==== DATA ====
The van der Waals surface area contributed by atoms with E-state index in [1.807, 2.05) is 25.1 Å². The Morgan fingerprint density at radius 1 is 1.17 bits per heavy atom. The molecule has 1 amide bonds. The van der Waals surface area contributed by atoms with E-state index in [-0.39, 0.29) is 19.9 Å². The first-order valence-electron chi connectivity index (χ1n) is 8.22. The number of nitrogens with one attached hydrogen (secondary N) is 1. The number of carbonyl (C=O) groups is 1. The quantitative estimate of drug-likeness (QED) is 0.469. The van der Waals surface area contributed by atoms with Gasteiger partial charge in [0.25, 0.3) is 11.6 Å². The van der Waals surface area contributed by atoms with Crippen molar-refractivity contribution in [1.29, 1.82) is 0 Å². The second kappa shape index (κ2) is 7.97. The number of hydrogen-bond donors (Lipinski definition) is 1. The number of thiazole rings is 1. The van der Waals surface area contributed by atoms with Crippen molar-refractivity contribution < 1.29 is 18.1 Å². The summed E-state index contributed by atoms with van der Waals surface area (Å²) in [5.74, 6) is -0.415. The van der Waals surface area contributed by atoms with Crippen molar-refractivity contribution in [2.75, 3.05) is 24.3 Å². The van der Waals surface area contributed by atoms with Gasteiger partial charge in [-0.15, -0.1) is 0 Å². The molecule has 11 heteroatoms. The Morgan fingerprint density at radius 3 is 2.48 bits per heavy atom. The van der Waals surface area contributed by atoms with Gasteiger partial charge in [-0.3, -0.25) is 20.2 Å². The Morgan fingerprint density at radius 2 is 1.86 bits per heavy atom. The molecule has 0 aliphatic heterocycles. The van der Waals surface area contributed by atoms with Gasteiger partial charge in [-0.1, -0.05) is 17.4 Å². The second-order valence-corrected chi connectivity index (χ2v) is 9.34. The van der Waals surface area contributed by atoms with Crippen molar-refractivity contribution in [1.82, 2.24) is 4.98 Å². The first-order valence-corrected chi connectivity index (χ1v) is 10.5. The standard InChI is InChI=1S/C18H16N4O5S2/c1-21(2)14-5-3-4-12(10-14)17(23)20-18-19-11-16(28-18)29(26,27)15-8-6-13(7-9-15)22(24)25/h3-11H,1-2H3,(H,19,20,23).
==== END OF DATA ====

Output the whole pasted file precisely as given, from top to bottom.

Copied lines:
The van der Waals surface area contributed by atoms with E-state index in [1.807, 2.05) is 25.1 Å². The Morgan fingerprint density at radius 1 is 1.17 bits per heavy atom. The molecule has 1 amide bonds. The van der Waals surface area contributed by atoms with E-state index in [-0.39, 0.29) is 19.9 Å². The first-order valence-electron chi connectivity index (χ1n) is 8.22. The number of nitrogens with one attached hydrogen (secondary N) is 1. The number of carbonyl (C=O) groups is 1. The quantitative estimate of drug-likeness (QED) is 0.469. The van der Waals surface area contributed by atoms with Gasteiger partial charge in [0.25, 0.3) is 11.6 Å². The van der Waals surface area contributed by atoms with Crippen molar-refractivity contribution in [1.29, 1.82) is 0 Å². The second kappa shape index (κ2) is 7.97. The number of hydrogen-bond donors (Lipinski definition) is 1. The number of thiazole rings is 1. The van der Waals surface area contributed by atoms with Crippen molar-refractivity contribution < 1.29 is 18.1 Å². The summed E-state index contributed by atoms with van der Waals surface area (Å²) in [5.74, 6) is -0.415. The van der Waals surface area contributed by atoms with Crippen molar-refractivity contribution in [2.75, 3.05) is 24.3 Å². The van der Waals surface area contributed by atoms with Gasteiger partial charge in [-0.15, -0.1) is 0 Å². The molecule has 11 heteroatoms. The Morgan fingerprint density at radius 3 is 2.48 bits per heavy atom. The van der Waals surface area contributed by atoms with Gasteiger partial charge in [-0.3, -0.25) is 20.2 Å². The Morgan fingerprint density at radius 2 is 1.86 bits per heavy atom. The molecule has 0 aliphatic heterocycles. The van der Waals surface area contributed by atoms with Gasteiger partial charge in [-0.1, -0.05) is 17.4 Å². The second-order valence-corrected chi connectivity index (χ2v) is 9.34. The van der Waals surface area contributed by atoms with Crippen molar-refractivity contribution in [1.82, 2.24) is 4.98 Å². The first-order valence-corrected chi connectivity index (χ1v) is 10.5. The standard InChI is InChI=1S/C18H16N4O5S2/c1-21(2)14-5-3-4-12(10-14)17(23)20-18-19-11-16(28-18)29(26,27)15-8-6-13(7-9-15)22(24)25/h3-11H,1-2H3,(H,19,20,23).